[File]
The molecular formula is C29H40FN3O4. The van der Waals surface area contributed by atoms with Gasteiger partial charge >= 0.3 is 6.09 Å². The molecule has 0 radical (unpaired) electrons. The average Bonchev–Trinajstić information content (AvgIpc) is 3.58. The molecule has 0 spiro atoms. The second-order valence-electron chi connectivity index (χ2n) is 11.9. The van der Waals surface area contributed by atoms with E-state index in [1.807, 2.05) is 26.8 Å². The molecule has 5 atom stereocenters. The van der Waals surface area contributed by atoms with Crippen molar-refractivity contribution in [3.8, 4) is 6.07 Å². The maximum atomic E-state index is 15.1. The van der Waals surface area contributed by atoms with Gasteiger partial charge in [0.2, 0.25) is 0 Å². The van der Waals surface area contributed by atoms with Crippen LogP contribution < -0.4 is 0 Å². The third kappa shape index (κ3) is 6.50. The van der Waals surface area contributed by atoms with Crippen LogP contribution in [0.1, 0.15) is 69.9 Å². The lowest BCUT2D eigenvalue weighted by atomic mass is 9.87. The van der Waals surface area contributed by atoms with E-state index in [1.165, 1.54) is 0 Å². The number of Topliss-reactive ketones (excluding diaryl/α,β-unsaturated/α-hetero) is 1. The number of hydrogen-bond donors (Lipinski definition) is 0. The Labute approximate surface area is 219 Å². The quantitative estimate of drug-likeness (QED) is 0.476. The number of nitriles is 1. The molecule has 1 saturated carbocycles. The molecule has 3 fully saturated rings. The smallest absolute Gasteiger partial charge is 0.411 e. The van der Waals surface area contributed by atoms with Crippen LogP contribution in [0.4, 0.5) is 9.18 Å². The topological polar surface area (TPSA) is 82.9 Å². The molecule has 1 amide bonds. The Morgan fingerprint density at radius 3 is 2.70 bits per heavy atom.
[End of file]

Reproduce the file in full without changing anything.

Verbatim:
The molecular formula is C29H40FN3O4. The van der Waals surface area contributed by atoms with Gasteiger partial charge >= 0.3 is 6.09 Å². The molecule has 0 radical (unpaired) electrons. The average Bonchev–Trinajstić information content (AvgIpc) is 3.58. The molecule has 0 spiro atoms. The second-order valence-electron chi connectivity index (χ2n) is 11.9. The van der Waals surface area contributed by atoms with E-state index in [1.807, 2.05) is 26.8 Å². The molecule has 5 atom stereocenters. The van der Waals surface area contributed by atoms with Crippen molar-refractivity contribution in [3.8, 4) is 6.07 Å². The maximum atomic E-state index is 15.1. The van der Waals surface area contributed by atoms with Gasteiger partial charge in [0.2, 0.25) is 0 Å². The van der Waals surface area contributed by atoms with Crippen LogP contribution < -0.4 is 0 Å². The third kappa shape index (κ3) is 6.50. The van der Waals surface area contributed by atoms with Crippen LogP contribution in [0.1, 0.15) is 69.9 Å². The lowest BCUT2D eigenvalue weighted by atomic mass is 9.87. The van der Waals surface area contributed by atoms with E-state index in [1.165, 1.54) is 0 Å². The number of Topliss-reactive ketones (excluding diaryl/α,β-unsaturated/α-hetero) is 1. The number of hydrogen-bond donors (Lipinski definition) is 0. The Labute approximate surface area is 219 Å². The quantitative estimate of drug-likeness (QED) is 0.476. The number of nitriles is 1. The molecule has 1 saturated carbocycles. The molecule has 3 fully saturated rings. The smallest absolute Gasteiger partial charge is 0.411 e. The van der Waals surface area contributed by atoms with Crippen LogP contribution in [0.4, 0.5) is 9.18 Å². The topological polar surface area (TPSA) is 82.9 Å². The molecule has 1 amide bonds. The Morgan fingerprint density at radius 3 is 2.70 bits per heavy atom.